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Hungarian President Áder: Migrant Crisis Must Be Solved By The International Community

By Ferenc Sullivan // 2015.10.08.

All members of the international community must take steps to solve the migrant crisis, Hungarian President János Áder said after meeting his Croatian counterpart.

President Áder discussed the migrant crisis and bilateral relations with Kolinda Grabar-Kitarović, who arrived in Hungary on a three-day official visit on Tuesday. Speaking at a joint press conference, Mr. Áder said the EU’s mandatory quota system will not be a solution for the migration crisis since it will not address its essence. But since a quota system is now on the agenda, not only European quotas, but global quotas would be needed, given that several other countries are capable of accommodating migrants, he said.

Hungary has always stood by Croatia

Ms. Grabar-Kitarović, his Croatian counterpart, said “it appeared as if a shadow has been cast over Hungarian-Croatian relations.” However, she expressed agreement with the Hungarian president that the migration crisis should not impair the two countries’ ties. Grabar-Kitarović noted the significance of Hungarian-Croatian friendship and that “Hungary has always stood by Croatia”, as well as expressing her condolences to Áder over the passing of former President Árpád Göncz.

The two heads of state agreed that the migrant crisis is a humanitarian, criminal and security issue, and outlined the short, medium and long-term tasks required for handling it. The Hungarian president said short-term tasks in managing the crisis must include border protection, ensuring checks of all migrants entering any EU member state and caring for those in need. He said medium-term tasks should include strengthening the Greek-Turkish border, setting up new refugee camps in safe countries, increasing EU spending on the camps, improving cooperation between humanitarian groups, boosting international police cooperation to thwart human smuggling rings and strengthening cooperation among intelligence services to reduce the risk of terrorism. Mr. Áder said long-term tasks should include the UN restoring the aid provided for migrants to its previous level and the EU providing constant funding for the operation of refugee camps. Áder expressed hope that there would soon be peace in the “crisisaffected region” and called for an international relief fund to be set up for Syria.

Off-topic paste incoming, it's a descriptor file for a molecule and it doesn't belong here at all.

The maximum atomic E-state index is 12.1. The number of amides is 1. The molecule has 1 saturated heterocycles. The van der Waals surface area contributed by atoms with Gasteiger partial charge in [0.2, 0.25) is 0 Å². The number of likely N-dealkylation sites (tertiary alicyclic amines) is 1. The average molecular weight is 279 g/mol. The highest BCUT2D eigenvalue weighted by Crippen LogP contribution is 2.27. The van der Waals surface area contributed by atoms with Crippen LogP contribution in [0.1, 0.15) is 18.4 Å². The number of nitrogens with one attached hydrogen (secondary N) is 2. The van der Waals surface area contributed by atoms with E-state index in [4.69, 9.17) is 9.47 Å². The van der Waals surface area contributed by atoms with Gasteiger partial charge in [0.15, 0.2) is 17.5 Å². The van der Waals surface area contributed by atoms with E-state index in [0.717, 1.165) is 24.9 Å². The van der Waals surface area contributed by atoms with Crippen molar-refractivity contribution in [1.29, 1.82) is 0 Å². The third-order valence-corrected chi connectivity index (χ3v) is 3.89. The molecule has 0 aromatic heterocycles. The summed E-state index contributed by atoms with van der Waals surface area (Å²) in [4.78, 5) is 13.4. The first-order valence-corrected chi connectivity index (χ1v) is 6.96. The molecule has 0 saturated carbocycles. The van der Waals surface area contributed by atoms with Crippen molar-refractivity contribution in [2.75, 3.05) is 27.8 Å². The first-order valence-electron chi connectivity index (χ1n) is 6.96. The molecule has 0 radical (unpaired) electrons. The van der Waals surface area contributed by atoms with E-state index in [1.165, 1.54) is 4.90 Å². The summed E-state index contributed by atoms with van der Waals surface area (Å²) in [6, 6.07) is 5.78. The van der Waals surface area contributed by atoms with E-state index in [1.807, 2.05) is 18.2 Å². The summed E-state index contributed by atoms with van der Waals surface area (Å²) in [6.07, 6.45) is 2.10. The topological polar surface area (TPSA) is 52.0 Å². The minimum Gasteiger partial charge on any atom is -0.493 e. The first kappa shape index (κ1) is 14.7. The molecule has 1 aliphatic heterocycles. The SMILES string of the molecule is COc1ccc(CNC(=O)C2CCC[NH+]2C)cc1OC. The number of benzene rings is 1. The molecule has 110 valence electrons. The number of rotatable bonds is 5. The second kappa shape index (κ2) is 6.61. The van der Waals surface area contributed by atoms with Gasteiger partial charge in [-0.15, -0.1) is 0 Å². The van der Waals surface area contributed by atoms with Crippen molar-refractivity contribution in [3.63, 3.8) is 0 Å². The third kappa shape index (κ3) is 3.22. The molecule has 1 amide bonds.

In turn, Ms. Grabar-Kitarović said the solutions to the “long-term problems” that the crisis poses could be eliminating poverty in the Middle East and defeating the Islamic State militant group. She said the EU’s development policies need to be reformed in a way that they improve living standards in the migrants’ countries of origin so that people are not forced to leave their homes, adding that such a goal requires cooperation with the United States and Turkey. She stressed the importance of setting up hotspots outside the EU and distinguishing between economic migrants and refugees. The migrant crisis is not the problem of Hungary or Croatia alone, but that of the EU and countries where it originated from, she added. When asked about the fate of the train which was sent across the border by Croatian authorities with 1 000 migrants on board three weeks ago, Mr. Áder said he hoped that it would be sent back to Croatia as soon as possible. The president expressed hope that “this will end up being the most serious problem Hungarian-Croatian relations have to face”. The presidents said their meeting also touched on the current state of bilateral relations including economic and cultural ties.  Ms.Grabar-Kitarović mentioned the Hungarian minority in Croatia and said her country aims to guarantee their rights in accordance with “the highest international standards”.

photo: Noémi Bruzák/MTI